There are a number of players you’re competing with for the business. Is it challenging to differentiate and how do you show what makes your individual brand unique?

Branding today includes how much you can accomplish outside your job. Your service, teaching, educating, and civic activism have to be a part of your brand today. Businesses that want to carve out a niche going forward have to be more holistic and people focused rather than just profit-driven.

Being based in Newark, you have a Mayor who has been focused on transforming the city and preparing it for the future. Are the right changes taking place?

In all fairness to the Mayor, he has his hands full here. There is a perception outside of the Newark area and there is an inner perception that goes on here every day. The culture is middle class or lower middle class with a high school education level. So sometimes, the thought process is way at the top and most people don’t understand it or have to have it translated for them.

He has to fight very hard to get people to hear him on what he wants to do and how he wants to transform the city. That is even more of a challenge now with the economic downturn. Sometimes, inner city people tune out because they just want jobs and food on their tables.

I think he’ll make a difference eventually, but it takes a long time to break into a culture that doesn’t give you the mix of high education, middle education, and minimum education like New York City.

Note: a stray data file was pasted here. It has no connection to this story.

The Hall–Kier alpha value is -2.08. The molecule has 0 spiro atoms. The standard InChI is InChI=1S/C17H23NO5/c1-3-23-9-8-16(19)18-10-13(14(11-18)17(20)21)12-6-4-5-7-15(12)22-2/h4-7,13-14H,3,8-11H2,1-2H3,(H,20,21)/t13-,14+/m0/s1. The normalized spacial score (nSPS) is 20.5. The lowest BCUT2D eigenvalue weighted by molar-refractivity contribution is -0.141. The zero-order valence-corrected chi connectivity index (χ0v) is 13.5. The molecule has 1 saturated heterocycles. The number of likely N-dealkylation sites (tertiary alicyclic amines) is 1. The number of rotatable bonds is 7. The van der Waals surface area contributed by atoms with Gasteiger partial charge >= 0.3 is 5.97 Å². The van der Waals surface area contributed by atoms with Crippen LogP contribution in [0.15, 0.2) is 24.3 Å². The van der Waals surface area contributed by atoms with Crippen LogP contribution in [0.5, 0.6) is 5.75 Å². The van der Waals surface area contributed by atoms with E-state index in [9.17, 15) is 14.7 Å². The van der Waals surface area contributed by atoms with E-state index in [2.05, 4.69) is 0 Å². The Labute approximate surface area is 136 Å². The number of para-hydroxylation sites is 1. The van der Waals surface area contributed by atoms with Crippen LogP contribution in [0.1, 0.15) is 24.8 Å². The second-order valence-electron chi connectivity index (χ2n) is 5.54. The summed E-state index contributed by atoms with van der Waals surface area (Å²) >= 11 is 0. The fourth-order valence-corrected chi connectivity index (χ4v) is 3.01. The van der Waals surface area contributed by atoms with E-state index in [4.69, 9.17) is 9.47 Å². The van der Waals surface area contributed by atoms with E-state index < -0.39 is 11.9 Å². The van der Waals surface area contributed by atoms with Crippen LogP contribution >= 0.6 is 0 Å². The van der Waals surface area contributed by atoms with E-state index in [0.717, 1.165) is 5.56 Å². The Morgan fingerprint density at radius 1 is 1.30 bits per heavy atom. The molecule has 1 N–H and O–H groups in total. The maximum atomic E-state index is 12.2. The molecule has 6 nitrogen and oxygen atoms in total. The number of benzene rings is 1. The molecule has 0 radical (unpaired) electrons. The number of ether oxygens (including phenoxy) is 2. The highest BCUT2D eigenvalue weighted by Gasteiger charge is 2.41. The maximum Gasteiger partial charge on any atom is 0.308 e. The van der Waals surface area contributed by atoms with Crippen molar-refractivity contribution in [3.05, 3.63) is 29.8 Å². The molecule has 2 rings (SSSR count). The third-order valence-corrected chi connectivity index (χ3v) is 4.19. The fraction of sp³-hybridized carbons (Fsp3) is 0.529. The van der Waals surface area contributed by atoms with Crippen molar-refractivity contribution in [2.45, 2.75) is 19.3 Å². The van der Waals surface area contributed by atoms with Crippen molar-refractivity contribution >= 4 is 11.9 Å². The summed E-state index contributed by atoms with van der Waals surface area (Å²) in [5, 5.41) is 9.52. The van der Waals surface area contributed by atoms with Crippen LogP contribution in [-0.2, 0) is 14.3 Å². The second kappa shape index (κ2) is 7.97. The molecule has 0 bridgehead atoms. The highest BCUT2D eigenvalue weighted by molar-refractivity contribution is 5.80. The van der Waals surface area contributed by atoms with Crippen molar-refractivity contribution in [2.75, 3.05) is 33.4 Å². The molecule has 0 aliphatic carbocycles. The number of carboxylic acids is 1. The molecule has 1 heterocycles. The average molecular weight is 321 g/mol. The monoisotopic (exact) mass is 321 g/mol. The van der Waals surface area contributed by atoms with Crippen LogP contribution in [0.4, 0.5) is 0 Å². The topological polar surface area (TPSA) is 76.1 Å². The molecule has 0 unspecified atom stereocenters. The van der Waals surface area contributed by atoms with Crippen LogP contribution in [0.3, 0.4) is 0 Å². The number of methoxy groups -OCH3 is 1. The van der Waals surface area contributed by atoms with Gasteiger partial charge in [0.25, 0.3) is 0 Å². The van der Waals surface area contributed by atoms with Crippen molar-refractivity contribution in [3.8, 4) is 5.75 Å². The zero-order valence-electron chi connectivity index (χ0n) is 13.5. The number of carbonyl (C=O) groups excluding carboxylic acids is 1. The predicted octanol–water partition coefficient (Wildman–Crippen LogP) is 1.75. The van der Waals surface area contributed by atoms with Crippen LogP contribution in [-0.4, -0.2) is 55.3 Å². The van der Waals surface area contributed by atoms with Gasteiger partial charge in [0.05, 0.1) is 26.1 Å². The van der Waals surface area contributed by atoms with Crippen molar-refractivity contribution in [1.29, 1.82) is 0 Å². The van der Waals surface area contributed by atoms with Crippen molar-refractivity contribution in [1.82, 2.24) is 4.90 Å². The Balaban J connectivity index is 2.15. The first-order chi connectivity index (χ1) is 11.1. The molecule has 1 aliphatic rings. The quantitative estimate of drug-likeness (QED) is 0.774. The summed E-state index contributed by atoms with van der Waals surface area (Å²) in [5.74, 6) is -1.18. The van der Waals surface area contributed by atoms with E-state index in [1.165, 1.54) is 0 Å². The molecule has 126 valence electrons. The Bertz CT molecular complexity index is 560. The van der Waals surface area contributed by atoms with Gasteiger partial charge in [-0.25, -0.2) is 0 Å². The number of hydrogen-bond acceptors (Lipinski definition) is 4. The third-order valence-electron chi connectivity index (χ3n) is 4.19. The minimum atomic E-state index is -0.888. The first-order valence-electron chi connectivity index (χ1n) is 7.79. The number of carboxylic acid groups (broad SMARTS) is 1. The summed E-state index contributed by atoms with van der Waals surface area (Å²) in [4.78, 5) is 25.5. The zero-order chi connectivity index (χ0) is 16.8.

Are the private sector and business leaders engaged in addressing some of those issues and do we need private sector involvement to bring about true reform?

The private sector has always been engaged here; however, there comes a time where they’re flat and not necessarily growing. When they cut back, everybody feels the pinch.

However, they continue to support the Mayor and his vision as well as the Governor, and all we can do is keep riding this out until it finally settles, and then we can make progressive movements.

We have some great things happening in Newark, but we don’t have the education to meet the new job demand we might have.

If you look back to the early days with MZM and where the company is today, has the ride been what you expected and did you know early on it was going to work?

No, it’s like flying blind. In having your own business, you come in with a logical thought process. Then you get in and there is no ideology about it. You’re going to win some days, but most days, you lose, and no one even notices you’re working – you just get it done. It’s pure perseverance that keeps you going.

If you hang in there long enough, your success will come purely by sticking to it. It’s about keeping it simple and clean, and anticipating change on a daily basis, and once you get good at that, the ride becomes smoother and more rewarding as time goes on.

Is it possible to have a positive work/life balance?

As a business leader, you have to become married to your business. If you don’t have that kind of commitment, then this is not the world to get involved in.

Often, people go into business not knowing how to build the right team so they can lessen their burden.

I don’t think I ever shut off, because there is always something more to do. I’m a natural giver. I have just learned to become more disciplined with my time.•